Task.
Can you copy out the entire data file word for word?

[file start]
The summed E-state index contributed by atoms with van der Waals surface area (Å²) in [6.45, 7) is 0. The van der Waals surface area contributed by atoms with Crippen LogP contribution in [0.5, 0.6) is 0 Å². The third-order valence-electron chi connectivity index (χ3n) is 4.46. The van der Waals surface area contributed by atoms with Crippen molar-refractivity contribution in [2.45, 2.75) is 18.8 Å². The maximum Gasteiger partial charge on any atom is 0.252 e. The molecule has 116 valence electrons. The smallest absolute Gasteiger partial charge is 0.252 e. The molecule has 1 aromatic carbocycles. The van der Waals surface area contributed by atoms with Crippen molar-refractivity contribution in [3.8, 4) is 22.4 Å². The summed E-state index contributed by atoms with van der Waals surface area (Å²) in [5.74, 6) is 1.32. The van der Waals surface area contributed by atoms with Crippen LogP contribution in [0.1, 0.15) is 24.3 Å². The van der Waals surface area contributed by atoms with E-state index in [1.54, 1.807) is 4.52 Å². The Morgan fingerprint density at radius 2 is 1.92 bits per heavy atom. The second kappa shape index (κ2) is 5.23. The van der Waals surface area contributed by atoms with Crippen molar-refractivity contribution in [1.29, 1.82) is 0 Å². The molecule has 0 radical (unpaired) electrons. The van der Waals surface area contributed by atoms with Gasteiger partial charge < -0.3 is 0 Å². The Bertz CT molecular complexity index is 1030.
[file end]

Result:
The summed E-state index contributed by atoms with van der Waals surface area (Å²) in [6.45, 7) is 0. The van der Waals surface area contributed by atoms with Crippen LogP contribution in [0.5, 0.6) is 0 Å². The third-order valence-electron chi connectivity index (χ3n) is 4.46. The van der Waals surface area contributed by atoms with Crippen molar-refractivity contribution in [2.45, 2.75) is 18.8 Å². The maximum Gasteiger partial charge on any atom is 0.252 e. The molecule has 116 valence electrons. The smallest absolute Gasteiger partial charge is 0.252 e. The molecule has 1 aromatic carbocycles. The van der Waals surface area contributed by atoms with Crippen molar-refractivity contribution in [3.8, 4) is 22.4 Å². The summed E-state index contributed by atoms with van der Waals surface area (Å²) in [5.74, 6) is 1.32. The van der Waals surface area contributed by atoms with Crippen LogP contribution in [0.1, 0.15) is 24.3 Å². The van der Waals surface area contributed by atoms with E-state index in [1.54, 1.807) is 4.52 Å². The Morgan fingerprint density at radius 2 is 1.92 bits per heavy atom. The second kappa shape index (κ2) is 5.23. The van der Waals surface area contributed by atoms with Crippen molar-refractivity contribution in [1.29, 1.82) is 0 Å². The molecule has 0 radical (unpaired) electrons. The van der Waals surface area contributed by atoms with Gasteiger partial charge < -0.3 is 0 Å². The Bertz CT molecular complexity index is 1030.